Tag Archives: Innovation

Rev 2.0: A revolution of the minds

Let’s get straight to the point: What Algeria needs the most is a revolution in the minds of Algerians! What? Another one? Haven’t we heard that word enough this past year? Haven’t we already gone through that in the land of the 1.5 million martyrs?

In an amusing scene of Akli Tadjer’s “Les A.N.I. du Tassili” Omar, the hero of the story, is explaining to an older Algerian immigrant the symbolism of Maqam Eshahid (The Martyrs Memorial), the monument they can see towering over the city of Algiers from the deck of their ship as they leave for France. The three palms, explains Omar, represent the three revolutions: The industrial revolution, the agricultural revolution, and the cultural revolution.  The old man listens patiently then bursts with a complaint: What happened to Our revolution? The real one, the one we fought for?

Algerian public discourse is of course saturated with tired and tiring references to revolution, so why suggest such a “stale” idea as a way forward for this DZBlogday 2012  when the theme is to “act for Algeria”? Didn’t the hundreds of riots and protests of 2011 demonstrate that  Algerians, betraying their revolutionary heritage, were taking a pragmatic/materialistic approach, demanding jobs, housing, and pay raises while Tunisians, Egyptians, and Libyans were demanding the heads of their leaders?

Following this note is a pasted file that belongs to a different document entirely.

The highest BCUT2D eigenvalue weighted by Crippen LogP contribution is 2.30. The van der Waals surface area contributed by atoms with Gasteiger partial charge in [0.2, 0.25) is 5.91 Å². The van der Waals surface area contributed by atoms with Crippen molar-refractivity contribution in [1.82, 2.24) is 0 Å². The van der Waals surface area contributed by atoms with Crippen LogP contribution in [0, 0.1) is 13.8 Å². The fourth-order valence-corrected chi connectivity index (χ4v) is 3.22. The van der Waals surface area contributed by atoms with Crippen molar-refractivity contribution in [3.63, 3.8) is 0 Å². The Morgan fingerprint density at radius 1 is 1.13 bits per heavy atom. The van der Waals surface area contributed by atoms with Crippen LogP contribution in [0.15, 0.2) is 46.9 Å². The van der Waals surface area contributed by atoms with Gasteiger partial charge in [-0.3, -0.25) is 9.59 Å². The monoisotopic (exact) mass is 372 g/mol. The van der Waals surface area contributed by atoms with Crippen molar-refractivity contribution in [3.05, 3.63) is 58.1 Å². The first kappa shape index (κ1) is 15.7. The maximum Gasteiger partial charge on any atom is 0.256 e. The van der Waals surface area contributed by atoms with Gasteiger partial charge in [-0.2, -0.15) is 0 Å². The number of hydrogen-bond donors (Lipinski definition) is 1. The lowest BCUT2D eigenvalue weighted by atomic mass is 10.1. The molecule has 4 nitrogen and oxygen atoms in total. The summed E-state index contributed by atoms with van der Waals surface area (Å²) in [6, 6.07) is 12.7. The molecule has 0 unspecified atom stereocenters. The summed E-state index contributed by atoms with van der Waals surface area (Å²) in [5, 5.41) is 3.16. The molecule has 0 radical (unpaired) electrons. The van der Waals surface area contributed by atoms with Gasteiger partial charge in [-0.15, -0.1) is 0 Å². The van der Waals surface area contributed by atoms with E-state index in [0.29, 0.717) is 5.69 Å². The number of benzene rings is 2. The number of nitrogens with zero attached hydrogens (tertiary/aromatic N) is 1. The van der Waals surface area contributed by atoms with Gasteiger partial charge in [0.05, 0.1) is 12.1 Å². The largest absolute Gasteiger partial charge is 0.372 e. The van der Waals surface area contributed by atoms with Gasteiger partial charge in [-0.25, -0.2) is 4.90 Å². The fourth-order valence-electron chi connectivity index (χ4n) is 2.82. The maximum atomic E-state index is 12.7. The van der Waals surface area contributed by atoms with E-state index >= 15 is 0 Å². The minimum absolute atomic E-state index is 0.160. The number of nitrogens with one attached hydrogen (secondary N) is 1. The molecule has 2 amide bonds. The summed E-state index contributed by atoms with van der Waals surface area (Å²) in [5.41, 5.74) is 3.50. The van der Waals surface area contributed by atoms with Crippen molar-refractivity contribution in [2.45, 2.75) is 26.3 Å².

True, but the revolution suggested here is not about violence, chaos or destruction. Whether we aim for political action to bring about regime change,  or whether we prefer to improve living conditions through innovations, we need first a radical break from the many mental blocks that stand in the way of successful initiatives.  We especially need to realize that whatever change we hope for has to become OUR business. That change can only come through US. We need to stop waiting for someone else to do things for us. No “providential” politician, no zaim  will come to save the day. No motherly government will come to solve every little problem we face. No single group, however organized and dedicated it may be can alone improve things. Not the politicians, the bureaucrats, the youth, the elders, the intellectuals, the students, the workers, the peasants, the men, the women or the imams. Everyone needs to get involved. Trivial or highly utopian you will say. Probably. But also fundamental. Transcending our doubts or  fears and helping others do the same should be our first act. Overcoming the poisonous and destructive “It will not work, don’t bother trying” is the first step in this Rev 2.0. To borrow a cliche, history is not destiny.